Tag Archives: deception

‘He would use the word of God to influence’

From Fox6Now.com in Milwaukee:

MILWAUKEE — Four people are behind bars — convicted of preaching a lie. The group took tens of millions of dollars from churchgoers who never saw it coming.

“He would use the word of God to influence. He was greeting people and meeting people at church functions,” said David Oakley, U.S. postal inspector.

“He” is Thomas Kimmel, and he would hold seminars on personal finances at various churches.

Read the rest here.

‘Undue Influence’ As A Possible Legal Recourse Against Authoritarian Churches And Bullying Ministers

Steve Hassan, an expert on religious cults and high-control groups, explains “undue influence” in this short video — and pay close attention to the segment starting at about the 38-second mark.

“In my experience, anyone is vulnerable to undue influence…” Another quick explainer:

Next, Hassan explains the problem with undue influence.

“[W]e’re using the legal term undue influence, because that best describes what it’s really about. It’s the exploitation and manipulation of someone with power over someone else to make them dependent and obedient…”

Here’s another interesting point, also from the video immediately above, regarding undue influence and its ability to manipulate vulnerable people:

“So there’s no informed consent. When you think of a destructive mind control cult, always think, people may say, ‘I chose to join,’ but they didn’t in my professional opinion choose to join. They were lied to, they were manipulated, and they were indoctrinated, and once I have a chance to teach them what we know about social psychology, what we know about hypnosis for example, people wake up and they realize, ‘I didn’t choose.'”
In the next video (below), Santa Clara Law Professor Alan Scheflin and Hassan give back-to-back presentations.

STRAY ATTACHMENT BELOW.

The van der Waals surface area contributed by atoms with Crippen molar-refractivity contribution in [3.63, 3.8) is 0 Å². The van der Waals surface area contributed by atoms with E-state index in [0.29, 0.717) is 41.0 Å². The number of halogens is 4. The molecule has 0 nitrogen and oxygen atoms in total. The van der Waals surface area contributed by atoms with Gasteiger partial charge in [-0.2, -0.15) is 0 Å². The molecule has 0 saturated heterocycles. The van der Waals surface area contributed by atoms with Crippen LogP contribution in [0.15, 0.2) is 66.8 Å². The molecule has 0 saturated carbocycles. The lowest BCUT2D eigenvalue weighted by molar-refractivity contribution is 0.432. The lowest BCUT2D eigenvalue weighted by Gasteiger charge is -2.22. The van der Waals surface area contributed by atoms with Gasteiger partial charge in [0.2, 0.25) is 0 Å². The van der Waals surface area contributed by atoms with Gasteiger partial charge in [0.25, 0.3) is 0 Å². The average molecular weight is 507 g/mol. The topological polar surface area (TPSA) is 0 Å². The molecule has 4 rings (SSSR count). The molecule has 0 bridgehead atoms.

Scheflin quotes Lunde and Wilson from a 1977 publication: “No reported case in Anglo-American law has accepted brainwashing as a defense to criminal liability.”

That is why “undue influence” has become a more viable option by which to make legal claims against high-control groups.

Read more and see more videos at FreedomOfMind.com.

Sneakiness is a characteristic of authoritarian churches: Mark Driscoll’s unannounced ‘stealth sermons’

As Warren Throckmorton recently noted:

“Mark Driscoll’s last two appearances in church were stealth sermons. At Thrive, he spoke in a main session but wasn’t on the program. Gold Creek Community Church leaders would not disclose Driscoll’s identity as guest speaker in advance.”

Secrecy of that sort has no place in any healthy organization.

Call it what it is: deception.

That’s why I cannot and will not trust anything Thrive or Gold Creek Community Church leaders say or do, past, present, or future, until they clearly identify and apologize for their mistake of sneaking a wolf into the fold.

And you should not trust Thrive or Gold Creek Community Church leaders, either.

Be smarter. Do not trust people just because they hold Bibles and have big congregations.

Research finds short-cuts to influence, manipulation, and deception

The rapid growth of knowledge in human psychology and other fields make each new political campaign — and each new sales pitch, and each new advertising campaign, and each new religious organization — a little more treacherous than the last round, because researchers are finding new ways to (almost) guarantee a positive response to persuasion.

Get the full report right here.